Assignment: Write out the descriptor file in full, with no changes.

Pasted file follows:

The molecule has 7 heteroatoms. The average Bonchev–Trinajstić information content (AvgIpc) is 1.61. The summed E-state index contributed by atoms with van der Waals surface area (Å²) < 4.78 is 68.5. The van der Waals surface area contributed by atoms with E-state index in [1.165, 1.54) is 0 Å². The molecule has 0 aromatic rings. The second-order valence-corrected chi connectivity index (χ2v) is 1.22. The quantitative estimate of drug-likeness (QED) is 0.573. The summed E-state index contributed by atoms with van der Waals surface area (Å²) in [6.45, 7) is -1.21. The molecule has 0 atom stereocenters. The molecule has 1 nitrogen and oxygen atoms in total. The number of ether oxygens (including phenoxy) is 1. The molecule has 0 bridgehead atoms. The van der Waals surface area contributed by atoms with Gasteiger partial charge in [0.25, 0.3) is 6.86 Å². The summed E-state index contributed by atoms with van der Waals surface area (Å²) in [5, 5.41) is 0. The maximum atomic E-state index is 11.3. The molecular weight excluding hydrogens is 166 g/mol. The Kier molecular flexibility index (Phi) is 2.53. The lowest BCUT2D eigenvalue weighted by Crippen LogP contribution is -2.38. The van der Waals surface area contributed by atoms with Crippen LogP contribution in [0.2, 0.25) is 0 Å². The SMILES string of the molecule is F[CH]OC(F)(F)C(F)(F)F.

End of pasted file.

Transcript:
The molecule has 7 heteroatoms. The average Bonchev–Trinajstić information content (AvgIpc) is 1.61. The summed E-state index contributed by atoms with van der Waals surface area (Å²) < 4.78 is 68.5. The van der Waals surface area contributed by atoms with E-state index in [1.165, 1.54) is 0 Å². The molecule has 0 aromatic rings. The second-order valence-corrected chi connectivity index (χ2v) is 1.22. The quantitative estimate of drug-likeness (QED) is 0.573. The summed E-state index contributed by atoms with van der Waals surface area (Å²) in [6.45, 7) is -1.21. The molecule has 0 atom stereocenters. The molecule has 1 nitrogen and oxygen atoms in total. The number of ether oxygens (including phenoxy) is 1. The molecule has 0 bridgehead atoms. The van der Waals surface area contributed by atoms with Gasteiger partial charge in [0.25, 0.3) is 6.86 Å². The summed E-state index contributed by atoms with van der Waals surface area (Å²) in [5, 5.41) is 0. The maximum atomic E-state index is 11.3. The molecular weight excluding hydrogens is 166 g/mol. The Kier molecular flexibility index (Phi) is 2.53. The lowest BCUT2D eigenvalue weighted by Crippen LogP contribution is -2.38. The van der Waals surface area contributed by atoms with Crippen LogP contribution in [0.2, 0.25) is 0 Å². The SMILES string of the molecule is F[CH]OC(F)(F)C(F)(F)F.